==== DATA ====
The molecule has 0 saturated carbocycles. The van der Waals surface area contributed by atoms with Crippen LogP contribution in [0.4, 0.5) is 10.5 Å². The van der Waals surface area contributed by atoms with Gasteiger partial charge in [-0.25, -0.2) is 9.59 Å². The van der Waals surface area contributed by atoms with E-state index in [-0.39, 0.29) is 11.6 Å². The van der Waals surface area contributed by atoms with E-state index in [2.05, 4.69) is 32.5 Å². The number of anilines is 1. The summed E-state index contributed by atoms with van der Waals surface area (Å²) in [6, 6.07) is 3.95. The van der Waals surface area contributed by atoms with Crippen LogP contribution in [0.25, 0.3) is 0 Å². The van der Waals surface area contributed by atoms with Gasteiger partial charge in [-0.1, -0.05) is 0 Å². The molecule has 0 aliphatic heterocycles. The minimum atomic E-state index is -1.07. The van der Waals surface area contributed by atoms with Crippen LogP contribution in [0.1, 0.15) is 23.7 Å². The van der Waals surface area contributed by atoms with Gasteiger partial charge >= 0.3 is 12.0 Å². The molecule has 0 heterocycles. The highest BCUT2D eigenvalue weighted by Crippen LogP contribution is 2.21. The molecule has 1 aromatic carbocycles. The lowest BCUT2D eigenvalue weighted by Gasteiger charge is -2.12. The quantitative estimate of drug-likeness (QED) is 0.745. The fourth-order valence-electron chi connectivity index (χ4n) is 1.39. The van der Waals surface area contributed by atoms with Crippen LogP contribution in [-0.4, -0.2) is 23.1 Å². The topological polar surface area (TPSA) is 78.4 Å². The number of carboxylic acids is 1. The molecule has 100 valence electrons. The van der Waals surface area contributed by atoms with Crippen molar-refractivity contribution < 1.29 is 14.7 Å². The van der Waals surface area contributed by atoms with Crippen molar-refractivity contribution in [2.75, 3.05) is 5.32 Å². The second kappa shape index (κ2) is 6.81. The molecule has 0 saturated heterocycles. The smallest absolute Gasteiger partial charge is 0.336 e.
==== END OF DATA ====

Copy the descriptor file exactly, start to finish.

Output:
The molecule has 0 saturated carbocycles. The van der Waals surface area contributed by atoms with Crippen LogP contribution in [0.4, 0.5) is 10.5 Å². The van der Waals surface area contributed by atoms with Gasteiger partial charge in [-0.25, -0.2) is 9.59 Å². The van der Waals surface area contributed by atoms with E-state index in [-0.39, 0.29) is 11.6 Å². The van der Waals surface area contributed by atoms with E-state index in [2.05, 4.69) is 32.5 Å². The number of anilines is 1. The summed E-state index contributed by atoms with van der Waals surface area (Å²) in [6, 6.07) is 3.95. The van der Waals surface area contributed by atoms with Crippen LogP contribution in [0.25, 0.3) is 0 Å². The van der Waals surface area contributed by atoms with Gasteiger partial charge in [-0.1, -0.05) is 0 Å². The molecule has 0 aliphatic heterocycles. The minimum atomic E-state index is -1.07. The van der Waals surface area contributed by atoms with Crippen LogP contribution in [0.1, 0.15) is 23.7 Å². The van der Waals surface area contributed by atoms with Gasteiger partial charge >= 0.3 is 12.0 Å². The molecule has 0 heterocycles. The highest BCUT2D eigenvalue weighted by Crippen LogP contribution is 2.21. The molecule has 1 aromatic carbocycles. The lowest BCUT2D eigenvalue weighted by Gasteiger charge is -2.12. The quantitative estimate of drug-likeness (QED) is 0.745. The fourth-order valence-electron chi connectivity index (χ4n) is 1.39. The van der Waals surface area contributed by atoms with Crippen LogP contribution in [-0.4, -0.2) is 23.1 Å². The topological polar surface area (TPSA) is 78.4 Å². The number of carboxylic acids is 1. The molecule has 100 valence electrons. The van der Waals surface area contributed by atoms with Crippen molar-refractivity contribution < 1.29 is 14.7 Å². The van der Waals surface area contributed by atoms with Crippen molar-refractivity contribution in [2.75, 3.05) is 5.32 Å². The second kappa shape index (κ2) is 6.81. The molecule has 0 saturated heterocycles. The smallest absolute Gasteiger partial charge is 0.336 e.